The result of a three year state-led collaborative effort, the College, Career, and Civic Life (C3) Framework for Social Studies State Standards was developed to serve two audiences - for states to upgrade their state social studies standards and for practitioners - local school districts, schools, teachers and curriculum writers to strengthen their social studies programs to a) enhance the rigor of the social studies disciplines, b) build critical thinking, problem solving, and participatory skills to become engaged citizens, and c) align academic programs to the Common Core State Standards f --> read more »
Washington state developed assessments for social studies K-12. These resources give a general rubric and structure to be used to assess social studies skills and content. Teachers choose their own specific topics and formats, and the rubric provides uniformity in scoring structure.
Scroll down to the table and look at the models that are provided for each subject area and grade level.
Why is geography not given more attention in the elementary curriculum, and what is the best way to teach it?Submitted by TimDaly on Mon, 04/08/2013 - 3:47pm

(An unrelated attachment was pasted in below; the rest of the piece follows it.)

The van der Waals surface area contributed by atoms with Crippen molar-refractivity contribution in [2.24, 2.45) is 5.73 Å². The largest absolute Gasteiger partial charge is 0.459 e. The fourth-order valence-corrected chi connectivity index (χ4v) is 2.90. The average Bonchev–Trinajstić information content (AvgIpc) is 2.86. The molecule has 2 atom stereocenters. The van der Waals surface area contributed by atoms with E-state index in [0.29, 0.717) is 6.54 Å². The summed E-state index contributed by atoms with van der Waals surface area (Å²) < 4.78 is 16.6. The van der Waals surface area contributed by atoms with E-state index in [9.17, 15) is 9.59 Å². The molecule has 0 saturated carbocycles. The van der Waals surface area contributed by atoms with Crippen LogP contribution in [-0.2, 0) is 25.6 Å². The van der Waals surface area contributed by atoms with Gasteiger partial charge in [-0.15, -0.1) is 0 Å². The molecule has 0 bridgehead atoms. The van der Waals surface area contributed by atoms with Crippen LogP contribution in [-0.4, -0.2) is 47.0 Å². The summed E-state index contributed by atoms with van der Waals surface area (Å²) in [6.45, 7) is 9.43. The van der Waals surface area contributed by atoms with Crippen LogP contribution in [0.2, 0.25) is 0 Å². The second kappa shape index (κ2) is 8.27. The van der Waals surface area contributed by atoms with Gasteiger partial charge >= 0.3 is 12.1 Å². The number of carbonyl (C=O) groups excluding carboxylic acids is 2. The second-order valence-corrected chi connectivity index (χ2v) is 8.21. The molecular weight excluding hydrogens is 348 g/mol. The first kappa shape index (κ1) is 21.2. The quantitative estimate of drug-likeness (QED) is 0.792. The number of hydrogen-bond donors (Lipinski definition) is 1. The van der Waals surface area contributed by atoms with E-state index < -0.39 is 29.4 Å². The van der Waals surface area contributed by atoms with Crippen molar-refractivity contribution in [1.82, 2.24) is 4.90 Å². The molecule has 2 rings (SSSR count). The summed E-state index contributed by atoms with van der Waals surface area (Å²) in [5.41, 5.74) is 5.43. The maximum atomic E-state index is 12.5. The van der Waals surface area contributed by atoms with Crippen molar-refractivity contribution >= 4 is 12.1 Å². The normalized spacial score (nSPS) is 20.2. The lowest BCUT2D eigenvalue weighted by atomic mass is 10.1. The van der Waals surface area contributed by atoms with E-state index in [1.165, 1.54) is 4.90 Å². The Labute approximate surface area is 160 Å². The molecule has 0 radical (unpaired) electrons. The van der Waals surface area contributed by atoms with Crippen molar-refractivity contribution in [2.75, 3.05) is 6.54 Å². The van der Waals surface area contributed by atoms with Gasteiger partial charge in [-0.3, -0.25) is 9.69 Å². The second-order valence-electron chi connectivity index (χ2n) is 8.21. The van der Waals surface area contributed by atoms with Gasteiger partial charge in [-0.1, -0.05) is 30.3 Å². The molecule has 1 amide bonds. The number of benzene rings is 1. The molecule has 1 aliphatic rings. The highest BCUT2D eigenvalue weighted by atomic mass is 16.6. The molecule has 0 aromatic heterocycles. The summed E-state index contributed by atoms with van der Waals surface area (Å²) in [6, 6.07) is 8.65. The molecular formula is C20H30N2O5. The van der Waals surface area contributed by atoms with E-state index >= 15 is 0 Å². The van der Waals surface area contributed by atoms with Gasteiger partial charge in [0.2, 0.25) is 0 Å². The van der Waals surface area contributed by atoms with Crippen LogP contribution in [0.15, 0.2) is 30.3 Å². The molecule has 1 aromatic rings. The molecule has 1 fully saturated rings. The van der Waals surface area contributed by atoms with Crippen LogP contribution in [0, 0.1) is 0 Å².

No Child Left Behind has left a huge gap in our teaching of geography and other subjects in the social studies. New schools are not providing maps and globes, but relying on technology to fill the gap. It is not the same. Sometimes, students make connections looking at a map that they wouldn't make from a short presentation from the computer. --> read more »
--Stephen J. Thornton
Standard accounts of U.S. history present a chronology of events that begins in the East and moves west. An alternative approach traces Spanish exploration and settlement in what is now the American Southwest.
Two key maps that show the “known world” from the European perspective before Christopher Columbus’s voyages illustrate the knowledge of intellectuals of that period and reveal tales of exploration, conflict, and change.
--Luis Martínez Fernández
Approaching the encounter between Europe and the Americas as an intellectual rather than a physical discovery enables students to go beyond memorization to gain an understanding of Medieval and Renaissance ways of acquiring knowledge.
The National Geographic Society and the three major professional geography organizations in the U.S. have received a grant from the National Science Foundation to create a “Road Map” for the future of geographic education. --> read more »
NCSS was recently contacted by the National Geographic Society regarding the Teaching Geography is Fundamental Act, HR 1228. This is a bill that NCSS has promoted on Capitol Hill and for which NCSS has helped secure many co-sponsors. The act would ensure federal support for geography comparable to the eight other core academic subjects identified by the No Child Left Behind Act. --> read more »